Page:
The Indian’s Daughter
by Patti Dickinson
Political power swirls about in the air of Washington, D.C., fluid and shifting, altering lives and defining destinies. There are some who view power as a means to do good while others lose their moral compass blindly chasing after it. Like a violent storm, political power’s force is indiscriminate in the people whose lives it saves and the people it destroys.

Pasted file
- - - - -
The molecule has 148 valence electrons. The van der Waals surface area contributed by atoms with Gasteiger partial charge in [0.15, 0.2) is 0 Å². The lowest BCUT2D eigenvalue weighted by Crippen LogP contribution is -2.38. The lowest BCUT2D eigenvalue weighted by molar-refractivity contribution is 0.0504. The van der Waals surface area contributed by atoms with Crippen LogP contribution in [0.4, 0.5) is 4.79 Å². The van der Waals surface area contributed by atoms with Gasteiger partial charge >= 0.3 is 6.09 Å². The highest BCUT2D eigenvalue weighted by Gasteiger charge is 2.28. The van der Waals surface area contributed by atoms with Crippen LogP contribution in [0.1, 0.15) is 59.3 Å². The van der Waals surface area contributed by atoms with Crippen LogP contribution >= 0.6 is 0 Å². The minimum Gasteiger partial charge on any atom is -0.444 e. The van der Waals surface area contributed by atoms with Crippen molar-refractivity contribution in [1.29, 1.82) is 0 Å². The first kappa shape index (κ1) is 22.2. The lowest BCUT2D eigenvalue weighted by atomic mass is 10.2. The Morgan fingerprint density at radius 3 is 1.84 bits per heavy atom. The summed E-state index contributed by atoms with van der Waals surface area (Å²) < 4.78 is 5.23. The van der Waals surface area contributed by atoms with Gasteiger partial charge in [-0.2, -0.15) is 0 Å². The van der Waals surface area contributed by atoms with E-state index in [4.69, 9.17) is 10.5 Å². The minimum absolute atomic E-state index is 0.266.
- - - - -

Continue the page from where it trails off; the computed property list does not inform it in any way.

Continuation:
KC Garrett, an attorney in the U.S. Department of Justice, is the daughter of Sam Blackhawk, full-blood American Indian, about to become head of the BIA, Bureau of Indian Affairs. KC witnesses the Secretary of Interior—and leading presidential candidate—Valerie Beckman, nominate Sam, a glorious moment that caps his four-decade career at BIA. But forty-eight hours later, Sam Blackhawk’s Camaro is fished out of the Potomac River. The DC Park Police are calling it an accident, but KC is certain it is murder. She turns for help to her former fiancé, FBI Special Agent Tony DeMarco. Their efforts to find her father’s killer catapult KC and Tony into a vortex of politics and murder that reaches into the highest echelons of government. The chase is on, from DC to Florida, to Bermuda, France, to the Lake Ponsiteau Reservation in the Idaho Panhandle, and finally to Montreal. The closer they get to the truth, the more people die, and KC Garrett finds herself in the killer’s crosshairs.
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